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In: Opinions & Features

6.14.16 | Forbes.com

By Steve Brozak

To read the entire article on Forbes, please click here.

During his life, Muhammad Ali did many great things for a great many people. But he may still have another contribution to make to the public, or in this case, for the public’s health.

The cause of Ali’s death has been given as septic shock, not from Parkinson’s Disease, the condition that had stalked him the last 30 years of his life.

Sepsis is one of the deadliest killers of Americans. More people die of sepsis in the U.S. every year than AIDS, breast cancer and colon cancer combined. According to a federal study, it’s also the most expensive cause for hospitalizations in the U.S.

Sepsis can occur in anyone with a weakened immune system when a pathogen, either a fungus or bacteria, enters the bloodstream and sends the body’s major organs into shock. This could happen through a cut in the skin, an internal rupture of an organ or even through a patient’s PIC line in the hospital. Unable to fend off the infection, the pathogen overwhelms the blood, and the patient’s organs begin to basically shut down.

Sepsis spreads very rapidly through the body, so it is critical to identify the cause in a patient, whether fungal or bacterial, and administer the appropriate response before the sepsis is completely out of control for any chance of saving the patient.

Every hour of delay of the correct treatment increases mortality by 8%.

When patients present with sepsis, most physicians’ first move is to prescribe a broad spectrum of antibiotics while the patient’s blood culture test is processed, which could take one to five days. But if the sepsis is not caused by bacteria, the antibiotic treatment is utterly useless, and wastes precious hours as the infection rages on.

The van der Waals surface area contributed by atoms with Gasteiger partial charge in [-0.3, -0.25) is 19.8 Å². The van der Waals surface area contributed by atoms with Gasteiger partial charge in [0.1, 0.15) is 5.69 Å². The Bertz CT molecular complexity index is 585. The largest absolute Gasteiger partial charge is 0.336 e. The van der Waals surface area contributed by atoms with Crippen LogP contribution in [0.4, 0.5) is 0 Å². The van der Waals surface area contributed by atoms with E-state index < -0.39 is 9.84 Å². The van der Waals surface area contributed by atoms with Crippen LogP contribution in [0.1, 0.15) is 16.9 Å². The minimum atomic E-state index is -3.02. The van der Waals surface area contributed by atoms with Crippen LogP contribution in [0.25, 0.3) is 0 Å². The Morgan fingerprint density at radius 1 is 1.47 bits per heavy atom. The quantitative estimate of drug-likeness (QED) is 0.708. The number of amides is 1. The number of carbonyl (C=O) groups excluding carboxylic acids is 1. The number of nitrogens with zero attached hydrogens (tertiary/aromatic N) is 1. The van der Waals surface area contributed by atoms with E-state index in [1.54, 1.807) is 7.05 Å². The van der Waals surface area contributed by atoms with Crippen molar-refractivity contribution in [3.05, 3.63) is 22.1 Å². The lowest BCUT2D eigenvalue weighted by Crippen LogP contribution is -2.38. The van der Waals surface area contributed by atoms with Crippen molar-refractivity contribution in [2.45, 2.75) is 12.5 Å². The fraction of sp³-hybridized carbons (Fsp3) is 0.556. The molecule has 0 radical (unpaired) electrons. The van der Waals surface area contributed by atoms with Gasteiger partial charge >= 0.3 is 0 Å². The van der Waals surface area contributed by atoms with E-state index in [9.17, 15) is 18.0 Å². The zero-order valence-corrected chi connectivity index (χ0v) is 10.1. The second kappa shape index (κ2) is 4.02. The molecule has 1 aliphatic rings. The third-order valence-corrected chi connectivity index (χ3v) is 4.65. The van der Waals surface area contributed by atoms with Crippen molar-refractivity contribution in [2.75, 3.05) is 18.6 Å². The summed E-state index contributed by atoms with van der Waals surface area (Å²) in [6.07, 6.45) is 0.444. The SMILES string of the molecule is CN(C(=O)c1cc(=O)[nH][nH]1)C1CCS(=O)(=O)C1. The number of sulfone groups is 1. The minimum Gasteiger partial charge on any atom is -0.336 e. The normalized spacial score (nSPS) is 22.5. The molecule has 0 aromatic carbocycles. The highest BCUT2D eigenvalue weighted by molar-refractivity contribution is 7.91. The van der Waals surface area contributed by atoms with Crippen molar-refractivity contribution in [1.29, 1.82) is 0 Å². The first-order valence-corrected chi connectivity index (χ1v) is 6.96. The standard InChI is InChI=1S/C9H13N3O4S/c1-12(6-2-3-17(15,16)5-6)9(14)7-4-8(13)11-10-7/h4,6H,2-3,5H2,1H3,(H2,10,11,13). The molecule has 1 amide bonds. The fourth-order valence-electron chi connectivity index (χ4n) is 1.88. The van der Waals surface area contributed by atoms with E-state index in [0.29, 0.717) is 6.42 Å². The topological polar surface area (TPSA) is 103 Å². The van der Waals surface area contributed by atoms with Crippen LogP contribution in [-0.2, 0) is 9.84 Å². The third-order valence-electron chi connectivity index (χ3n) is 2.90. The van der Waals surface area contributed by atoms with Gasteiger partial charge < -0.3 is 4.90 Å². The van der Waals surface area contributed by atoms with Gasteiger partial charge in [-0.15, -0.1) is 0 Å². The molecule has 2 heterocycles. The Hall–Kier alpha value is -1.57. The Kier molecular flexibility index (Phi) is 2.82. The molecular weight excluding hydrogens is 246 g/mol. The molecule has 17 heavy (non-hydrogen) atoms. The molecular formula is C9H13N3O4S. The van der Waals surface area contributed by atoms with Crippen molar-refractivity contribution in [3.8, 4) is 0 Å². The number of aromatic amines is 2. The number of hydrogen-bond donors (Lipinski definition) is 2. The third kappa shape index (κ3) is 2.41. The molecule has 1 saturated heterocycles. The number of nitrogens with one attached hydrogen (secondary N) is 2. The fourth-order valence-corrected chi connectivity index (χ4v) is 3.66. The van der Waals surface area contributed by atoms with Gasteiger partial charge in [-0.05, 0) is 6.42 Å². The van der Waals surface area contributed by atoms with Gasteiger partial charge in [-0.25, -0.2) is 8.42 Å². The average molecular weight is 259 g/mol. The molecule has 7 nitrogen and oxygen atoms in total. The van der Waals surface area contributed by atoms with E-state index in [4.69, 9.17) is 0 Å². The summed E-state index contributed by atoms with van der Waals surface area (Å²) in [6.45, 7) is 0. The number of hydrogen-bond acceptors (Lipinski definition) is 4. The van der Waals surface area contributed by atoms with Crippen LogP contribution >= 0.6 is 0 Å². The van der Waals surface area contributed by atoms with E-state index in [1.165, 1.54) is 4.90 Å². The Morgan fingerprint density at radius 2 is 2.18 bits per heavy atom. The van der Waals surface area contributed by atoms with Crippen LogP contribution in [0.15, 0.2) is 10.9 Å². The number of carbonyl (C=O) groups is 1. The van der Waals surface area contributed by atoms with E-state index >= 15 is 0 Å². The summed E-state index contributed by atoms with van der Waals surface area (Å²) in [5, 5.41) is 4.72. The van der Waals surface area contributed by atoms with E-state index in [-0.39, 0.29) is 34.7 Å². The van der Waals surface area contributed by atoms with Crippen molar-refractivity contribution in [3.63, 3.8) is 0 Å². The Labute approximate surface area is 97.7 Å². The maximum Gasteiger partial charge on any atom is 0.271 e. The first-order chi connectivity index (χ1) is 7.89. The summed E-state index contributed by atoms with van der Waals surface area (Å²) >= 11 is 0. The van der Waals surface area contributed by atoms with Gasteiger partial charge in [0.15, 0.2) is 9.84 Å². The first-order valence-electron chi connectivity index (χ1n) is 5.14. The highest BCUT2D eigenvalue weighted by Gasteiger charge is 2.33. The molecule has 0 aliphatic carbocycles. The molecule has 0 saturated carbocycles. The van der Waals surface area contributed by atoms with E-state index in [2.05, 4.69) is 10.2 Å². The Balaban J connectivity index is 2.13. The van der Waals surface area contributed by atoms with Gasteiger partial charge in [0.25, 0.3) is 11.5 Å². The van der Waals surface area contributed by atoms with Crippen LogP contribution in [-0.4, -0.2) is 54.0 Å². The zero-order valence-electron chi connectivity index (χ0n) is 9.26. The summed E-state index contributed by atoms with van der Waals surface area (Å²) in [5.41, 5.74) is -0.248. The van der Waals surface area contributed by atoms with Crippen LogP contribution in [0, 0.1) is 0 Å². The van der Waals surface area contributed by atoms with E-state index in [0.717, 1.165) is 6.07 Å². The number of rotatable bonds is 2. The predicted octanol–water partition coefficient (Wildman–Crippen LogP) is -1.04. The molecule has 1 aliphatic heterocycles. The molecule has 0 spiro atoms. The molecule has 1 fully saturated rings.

And, because giving an antifungal at the same time as an antibacterial could be toxic for the patient, the physician will have to wait hours, maybe days, before administering an antifungal drug.

Meanwhile you’ve just given a sick patient powerful antibiotics needlessly, increasing the potential for future resistance against a true bacterial infection.

According to the CDC, over one million Americans will be affected by sepsis, and 1.6 million will be hospitalized with the condition. Sepsis claims 258,000 lives each year. Nearly one third to one half of all hospital deaths in the U.S. are related to sepsis. There is evidence that more and more American lives are being claimed by sepsis each year. In fact, you are more likely to die of sepsis in America than you are to even encounter Ebola, Zika, West Nile virus, malaria or dengue fever combined.

The technology most hospitals rely on in their pathology labs to run blood culture tests are close to 90 years old and can take days to process. However, some hospitals are already beginning to utilize newer, faster technology like a platform device called the T2Dx.

Made by T2 Biosystems, Inc., the T2Dx is an FDA-cleared device that can rapidly detect and identify a blood infection in three to five hours, with rapid pinpoint screening of fungus-caused infections. That’s important because approximately 15% of healthcare-associated infections are caused by fungi, and 70-90% of all those infections are due to a family of fungus called Candida, which the T2 Biosystems device tests for. Eventually, T2’s device should be cleared to discern between various types of infections, including a test for detecting sepsis due to a bacterial infection.